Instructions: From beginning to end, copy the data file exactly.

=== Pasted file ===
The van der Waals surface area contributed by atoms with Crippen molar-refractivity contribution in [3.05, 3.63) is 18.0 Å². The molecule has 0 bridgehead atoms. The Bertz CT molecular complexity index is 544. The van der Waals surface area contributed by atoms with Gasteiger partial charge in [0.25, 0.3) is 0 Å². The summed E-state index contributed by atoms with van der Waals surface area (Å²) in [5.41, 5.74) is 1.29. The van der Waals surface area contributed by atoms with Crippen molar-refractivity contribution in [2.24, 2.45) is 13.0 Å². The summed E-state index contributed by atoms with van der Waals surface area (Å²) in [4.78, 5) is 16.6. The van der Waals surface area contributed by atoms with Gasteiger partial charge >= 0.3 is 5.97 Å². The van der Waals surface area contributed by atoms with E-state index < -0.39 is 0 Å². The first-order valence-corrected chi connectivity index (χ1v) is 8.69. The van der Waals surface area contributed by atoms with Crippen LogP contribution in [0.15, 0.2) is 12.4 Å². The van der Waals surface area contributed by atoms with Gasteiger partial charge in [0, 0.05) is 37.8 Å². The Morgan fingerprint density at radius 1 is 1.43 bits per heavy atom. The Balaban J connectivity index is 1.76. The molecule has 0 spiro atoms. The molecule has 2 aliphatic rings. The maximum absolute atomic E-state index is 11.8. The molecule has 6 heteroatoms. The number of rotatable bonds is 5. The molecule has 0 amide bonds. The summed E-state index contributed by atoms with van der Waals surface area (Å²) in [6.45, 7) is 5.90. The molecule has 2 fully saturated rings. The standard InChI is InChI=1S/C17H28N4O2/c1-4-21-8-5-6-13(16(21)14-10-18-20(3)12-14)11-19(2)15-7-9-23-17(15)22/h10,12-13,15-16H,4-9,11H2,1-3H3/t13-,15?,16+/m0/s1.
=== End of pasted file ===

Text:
The van der Waals surface area contributed by atoms with Crippen molar-refractivity contribution in [3.05, 3.63) is 18.0 Å². The molecule has 0 bridgehead atoms. The Bertz CT molecular complexity index is 544. The van der Waals surface area contributed by atoms with Gasteiger partial charge in [0.25, 0.3) is 0 Å². The summed E-state index contributed by atoms with van der Waals surface area (Å²) in [5.41, 5.74) is 1.29. The van der Waals surface area contributed by atoms with Crippen molar-refractivity contribution in [2.24, 2.45) is 13.0 Å². The summed E-state index contributed by atoms with van der Waals surface area (Å²) in [4.78, 5) is 16.6. The van der Waals surface area contributed by atoms with Gasteiger partial charge >= 0.3 is 5.97 Å². The van der Waals surface area contributed by atoms with E-state index < -0.39 is 0 Å². The first-order valence-corrected chi connectivity index (χ1v) is 8.69. The van der Waals surface area contributed by atoms with Crippen LogP contribution in [0.15, 0.2) is 12.4 Å². The van der Waals surface area contributed by atoms with Gasteiger partial charge in [0, 0.05) is 37.8 Å². The Morgan fingerprint density at radius 1 is 1.43 bits per heavy atom. The Balaban J connectivity index is 1.76. The molecule has 0 spiro atoms. The molecule has 2 aliphatic rings. The maximum absolute atomic E-state index is 11.8. The molecule has 6 heteroatoms. The number of rotatable bonds is 5. The molecule has 0 amide bonds. The summed E-state index contributed by atoms with van der Waals surface area (Å²) in [6.45, 7) is 5.90. The molecule has 2 fully saturated rings. The standard InChI is InChI=1S/C17H28N4O2/c1-4-21-8-5-6-13(16(21)14-10-18-20(3)12-14)11-19(2)15-7-9-23-17(15)22/h10,12-13,15-16H,4-9,11H2,1-3H3/t13-,15?,16+/m0/s1.